Nobody ever criticized me for leaving Haiti; most people told me I had been right to do it. The woman who works in my home cried, and later when I spoke to her on the phone from the US, she told me that someone had asked her why I had left, and she had told them that I was afraid. That hurt a lot, but she didn't mean it to; she didn't think it was foolish to be afraid, although she never seemed to be.
My family and I have been in Haiti a long time, and there have been other occasions when many foreigners have been evacuated; each time, we stayed. I didn't realize until after the earthquake how much pride I took in staying. I didn't fault others for leaving; usually it wasn't even their decision, since organizations they worked for made the call. But I felt that I was somehow steadfast, trustworthy. During the political unrest in 2004 when the country erupted in chaos, a friend was robbed at gunpoint and the police didn't even answer the phone, and we spent days listening to the radio as people called in and described the destruction of their homes and property, I wondered whether staying had been the right thing to do. But that week our relationships with those in our neighborhood strengthened, as we stood on the street in little groups discussing what we should do, offering help, exchanging phone numbers.
After the earthquake it was different. But also not so different. Those who stayed gained stronger relationships and many great stories to tell in exchange for the fear, lack of sleep, and shortages. Those of us who left will never fully understand all that the steadfast experienced, no matter how much we try. And in some ways I still regret leaving. I wish I could have been here in solidarity with my Haitian friends and colleagues. In other ways, I know that leaving was the right thing to do. I won't go into all the reasons why, to justify myself, make myself feel better. We did what we thought was right at the time. I gained stronger relationships too, and became a different person in many ways. I came to a greater awareness of God's love for me. All of those things I have written about many times.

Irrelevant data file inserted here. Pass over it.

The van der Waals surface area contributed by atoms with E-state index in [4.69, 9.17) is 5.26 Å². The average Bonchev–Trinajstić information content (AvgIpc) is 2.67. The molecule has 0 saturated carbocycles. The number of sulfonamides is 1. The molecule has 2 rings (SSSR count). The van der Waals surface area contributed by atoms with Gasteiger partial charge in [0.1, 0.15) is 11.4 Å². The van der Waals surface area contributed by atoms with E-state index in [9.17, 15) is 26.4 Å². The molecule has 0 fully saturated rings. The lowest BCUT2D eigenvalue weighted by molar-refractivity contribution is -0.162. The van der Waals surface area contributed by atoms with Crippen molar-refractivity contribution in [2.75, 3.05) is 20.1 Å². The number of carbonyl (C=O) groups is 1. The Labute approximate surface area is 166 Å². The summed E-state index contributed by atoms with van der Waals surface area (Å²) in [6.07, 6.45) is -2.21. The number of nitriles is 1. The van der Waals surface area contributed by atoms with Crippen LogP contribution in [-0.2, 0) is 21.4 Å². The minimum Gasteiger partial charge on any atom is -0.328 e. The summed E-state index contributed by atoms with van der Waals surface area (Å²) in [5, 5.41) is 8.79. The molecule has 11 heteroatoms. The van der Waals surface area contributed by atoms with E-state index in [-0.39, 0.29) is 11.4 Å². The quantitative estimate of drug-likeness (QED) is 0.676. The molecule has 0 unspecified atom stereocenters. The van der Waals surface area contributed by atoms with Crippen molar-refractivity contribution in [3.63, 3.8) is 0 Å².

Today I read this article by American Anna Kunnecke, who lived in Japan most of her life and who left it after the earthquake of 2011. So many of her words ring true to me.
"There’s a strange thing that happens when you feel connected to a place that doesn’t love you back. It takes on a kind of hold over you, like the haunting presence of an unrequited love. ... Right after the earthquake, people posted on Facebook about ‘standing strong’ with Japan, differentiating themselves from flighty folk like me who jumped ship. I admire their fortitude. They are beautifully living up to the Japanese ideal of ‘gambare,’ which is an untranslatable concept that includes doing your best but also means gritting your teeth quietly no matter what, even if they are operating on you without anesthesia. Nothing the WSJ could call me, and nothing my friends could post on Facebook, was worse than the words in my own mind: Traitor. Coward. Deserter. ... But when I began to mourn, when the silent keening started up inside, another voice hissed in rebuke. How dare I feel bereft? I didn’t lose my house in the tsunami, and my loved ones were all alive and safe. Everything I lost, I walked away from."
I came back to Haiti, after only six months away. Anna Kunnecke has chosen to remain in the United States and seems to have made peace with leaving her home in Japan. But I think both of us will always think about those days, those decisions, and how our lives were changed.